Jamaica’s challenging tournament
When it came to the pre-tournament build up, the Sunshine Girls were the talk of the town.
Marvette Anderson’s 12-player squad made every nation sit up and take notice but when it came down to the start of the tournament, the heights expected were not reached. Dan Ryan reflected on their tournament.
“I think that Jamaica have been obviously a bit of a head-scratcher for a lot of people because they boast some of the most dangerous players in the game,” said Ryan, the head coach of Northern Ireland.
Passion and Pride!!! We will finish off with dignity?? pic.twitter.com/wMm2gGHyct
“They came with lofty expectations as perhaps this was going to be their time to really break through, particularly with the emergence of Shamera Sterling over the past year and a bit. So, they’ll look at this one as the one that got away but certainly they didn’t appear to have had the same type of preparation as the other countries.
“Jamaica just looked off the pace [to contend for gold] and missed a few key positional players that really hurt them.
“Whereas all of these top teams have a really well-defined starting seven with some real punch off the bench and I just thought that Jamaica looked a little bit light this competition, perhaps more so in form as opposed to personnel.”
One of the key talking points of the opening week was the tournament-ending injury that Layla Guscoth picked up.
The defender left the court during England’s 70-34 victory over Scotland and it was confirmed after a ruptured ACL would see her ruled out of the rest of the competition.
The current tournament regulations state a new player cannot be introduced and that’s something Dan Ryan also thinks must be addressed and amended going forwards.
“It’s so bizarre that we can’t replace a player throughout a tournament. The strain and pressure that puts on the other athletes are a safety concern really,” Ryan said.
“Again, it comes down to funding for nations to be able to have reserve athletes but the fact that there’s a rule that you can’t bring in someone is ridiculous at this level. The welfare of the player and the team should really be the priority.”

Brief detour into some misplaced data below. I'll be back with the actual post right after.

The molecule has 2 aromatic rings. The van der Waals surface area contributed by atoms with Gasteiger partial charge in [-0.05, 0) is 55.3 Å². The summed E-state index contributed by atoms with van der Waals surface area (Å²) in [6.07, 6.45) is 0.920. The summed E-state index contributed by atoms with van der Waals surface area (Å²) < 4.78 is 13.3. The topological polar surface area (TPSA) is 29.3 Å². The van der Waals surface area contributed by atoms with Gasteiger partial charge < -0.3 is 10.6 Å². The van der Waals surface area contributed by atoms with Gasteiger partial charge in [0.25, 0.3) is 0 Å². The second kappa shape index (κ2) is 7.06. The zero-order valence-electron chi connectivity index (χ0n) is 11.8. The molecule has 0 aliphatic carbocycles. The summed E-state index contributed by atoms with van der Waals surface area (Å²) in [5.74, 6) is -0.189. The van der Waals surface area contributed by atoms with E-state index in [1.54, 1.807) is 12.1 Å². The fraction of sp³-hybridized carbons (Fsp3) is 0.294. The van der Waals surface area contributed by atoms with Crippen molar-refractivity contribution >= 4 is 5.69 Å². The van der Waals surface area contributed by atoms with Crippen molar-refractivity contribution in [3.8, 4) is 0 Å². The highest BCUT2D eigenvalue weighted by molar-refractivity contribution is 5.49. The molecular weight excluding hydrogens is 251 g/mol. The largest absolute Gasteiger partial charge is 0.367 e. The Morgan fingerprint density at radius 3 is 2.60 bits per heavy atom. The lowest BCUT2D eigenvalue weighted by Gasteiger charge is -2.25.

It’s time to adapt and change
Tamsin Greenway was with us for every moment of the tournament and hailed the 10 days of competition. Alongside praising the competition reaching new heights, she also believes that now is the time for it to continue to evolve.
“It’s got to adapt, we’ve got to change. We’ve always got away with what we’ve got away with. The game has changed now,” said Greenway at the M&S Bank Arena.
10 days and it’s finally over. What an amazing tournament. Loved almost every minute. The semis and finals were some of the best netball I’ve ever seen. Fell in love with Zimbabwe and their fans and feel so lucky to have been part of it. #NWC2019 @SkyNetball pic.twitter.com/urtmphHeLS
“I think from it being a week-long/10-day competition, we’ve moved from an amateur to a professional era for some teams. So actually it’s completely different, there’s no way that Aussies and Kiwis could have backed up another game like that for five days. It wouldn’t have happened.
“If we want the growth of the game and we’re going to get closer games then we have to look at it.
“All of it comes down to funding, some teams have struggled to get here even for 10 days so if you put it over two or three weeks or even a month. We’ve got to look at those things and that’s why it’s a world netball issue.”
England’s Vitality Roses
Let’s finish with Neville’s England Vitality Roses and the tournament they enjoyed in front of their home fans in Liverpool.
After a semi-final loss saw their ambitions of a place in the gold medal match erased, the squad had to ensure a home campaign would still finish with a medal.
The danger was the emotions of missing out on the final would derail them.
History shows, in countless World Cup tournaments across different sports, that such a drop off is possible, so the mental resilience and character they showed to attack the bronze medal match was something special and something that Pamela Cookey applauded.